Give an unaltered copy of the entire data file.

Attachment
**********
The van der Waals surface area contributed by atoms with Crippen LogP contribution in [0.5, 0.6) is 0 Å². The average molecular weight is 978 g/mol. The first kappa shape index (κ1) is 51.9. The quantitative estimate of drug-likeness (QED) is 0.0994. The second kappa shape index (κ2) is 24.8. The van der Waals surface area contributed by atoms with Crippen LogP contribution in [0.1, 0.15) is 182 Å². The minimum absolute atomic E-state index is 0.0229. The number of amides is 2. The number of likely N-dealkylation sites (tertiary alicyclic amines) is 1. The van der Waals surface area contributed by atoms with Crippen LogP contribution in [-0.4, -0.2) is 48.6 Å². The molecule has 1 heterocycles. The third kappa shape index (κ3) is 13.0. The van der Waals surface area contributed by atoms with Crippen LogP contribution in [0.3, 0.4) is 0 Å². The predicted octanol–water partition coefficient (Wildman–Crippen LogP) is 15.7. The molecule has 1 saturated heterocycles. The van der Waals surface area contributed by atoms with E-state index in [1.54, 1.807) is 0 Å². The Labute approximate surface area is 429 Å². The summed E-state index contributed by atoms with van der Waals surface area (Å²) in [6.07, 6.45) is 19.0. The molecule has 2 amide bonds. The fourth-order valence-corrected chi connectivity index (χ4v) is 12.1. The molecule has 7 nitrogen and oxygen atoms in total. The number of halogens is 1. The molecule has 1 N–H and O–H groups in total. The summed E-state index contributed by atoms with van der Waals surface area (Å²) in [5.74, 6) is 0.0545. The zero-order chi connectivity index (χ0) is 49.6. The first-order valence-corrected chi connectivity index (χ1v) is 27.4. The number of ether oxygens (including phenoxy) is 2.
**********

The van der Waals surface area contributed by atoms with Crippen LogP contribution in [0.5, 0.6) is 0 Å². The average molecular weight is 978 g/mol. The first kappa shape index (κ1) is 51.9. The quantitative estimate of drug-likeness (QED) is 0.0994. The second kappa shape index (κ2) is 24.8. The van der Waals surface area contributed by atoms with Crippen LogP contribution in [0.1, 0.15) is 182 Å². The minimum absolute atomic E-state index is 0.0229. The number of amides is 2. The number of likely N-dealkylation sites (tertiary alicyclic amines) is 1. The van der Waals surface area contributed by atoms with Crippen LogP contribution in [-0.4, -0.2) is 48.6 Å². The molecule has 1 heterocycles. The third kappa shape index (κ3) is 13.0. The van der Waals surface area contributed by atoms with Crippen LogP contribution in [0.3, 0.4) is 0 Å². The predicted octanol–water partition coefficient (Wildman–Crippen LogP) is 15.7. The molecule has 1 saturated heterocycles. The van der Waals surface area contributed by atoms with E-state index in [1.54, 1.807) is 0 Å². The Labute approximate surface area is 429 Å². The summed E-state index contributed by atoms with van der Waals surface area (Å²) in [6.07, 6.45) is 19.0. The molecule has 2 amide bonds. The fourth-order valence-corrected chi connectivity index (χ4v) is 12.1. The molecule has 7 nitrogen and oxygen atoms in total. The number of halogens is 1. The molecule has 1 N–H and O–H groups in total. The summed E-state index contributed by atoms with van der Waals surface area (Å²) in [5.74, 6) is 0.0545. The zero-order chi connectivity index (χ0) is 49.6. The first-order valence-corrected chi connectivity index (χ1v) is 27.4. The number of ether oxygens (including phenoxy) is 2.